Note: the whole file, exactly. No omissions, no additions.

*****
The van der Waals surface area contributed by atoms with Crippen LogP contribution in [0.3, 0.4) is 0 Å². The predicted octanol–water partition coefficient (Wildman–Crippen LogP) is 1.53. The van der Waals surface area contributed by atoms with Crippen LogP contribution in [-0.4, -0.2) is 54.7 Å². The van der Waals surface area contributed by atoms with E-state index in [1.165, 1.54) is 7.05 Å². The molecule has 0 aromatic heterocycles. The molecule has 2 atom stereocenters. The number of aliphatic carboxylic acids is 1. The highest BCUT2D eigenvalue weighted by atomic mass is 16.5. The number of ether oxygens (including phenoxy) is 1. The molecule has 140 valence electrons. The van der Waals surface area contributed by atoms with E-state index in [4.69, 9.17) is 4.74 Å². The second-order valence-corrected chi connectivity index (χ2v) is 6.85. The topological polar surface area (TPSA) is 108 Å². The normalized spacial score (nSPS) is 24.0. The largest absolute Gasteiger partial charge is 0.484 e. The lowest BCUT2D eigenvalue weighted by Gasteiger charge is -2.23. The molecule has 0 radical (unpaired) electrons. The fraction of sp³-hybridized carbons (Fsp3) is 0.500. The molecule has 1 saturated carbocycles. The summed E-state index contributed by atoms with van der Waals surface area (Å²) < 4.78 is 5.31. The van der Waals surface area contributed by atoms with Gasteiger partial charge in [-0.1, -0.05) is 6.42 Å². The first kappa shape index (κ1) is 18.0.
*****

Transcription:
The van der Waals surface area contributed by atoms with Crippen LogP contribution in [0.3, 0.4) is 0 Å². The predicted octanol–water partition coefficient (Wildman–Crippen LogP) is 1.53. The van der Waals surface area contributed by atoms with Crippen LogP contribution in [-0.4, -0.2) is 54.7 Å². The van der Waals surface area contributed by atoms with E-state index in [1.165, 1.54) is 7.05 Å². The molecule has 0 aromatic heterocycles. The molecule has 2 atom stereocenters. The number of aliphatic carboxylic acids is 1. The highest BCUT2D eigenvalue weighted by atomic mass is 16.5. The number of ether oxygens (including phenoxy) is 1. The molecule has 140 valence electrons. The van der Waals surface area contributed by atoms with E-state index in [4.69, 9.17) is 4.74 Å². The second-order valence-corrected chi connectivity index (χ2v) is 6.85. The topological polar surface area (TPSA) is 108 Å². The normalized spacial score (nSPS) is 24.0. The largest absolute Gasteiger partial charge is 0.484 e. The lowest BCUT2D eigenvalue weighted by Gasteiger charge is -2.23. The molecule has 0 radical (unpaired) electrons. The fraction of sp³-hybridized carbons (Fsp3) is 0.500. The molecule has 1 saturated carbocycles. The summed E-state index contributed by atoms with van der Waals surface area (Å²) < 4.78 is 5.31. The van der Waals surface area contributed by atoms with Gasteiger partial charge in [-0.1, -0.05) is 6.42 Å². The first kappa shape index (κ1) is 18.0.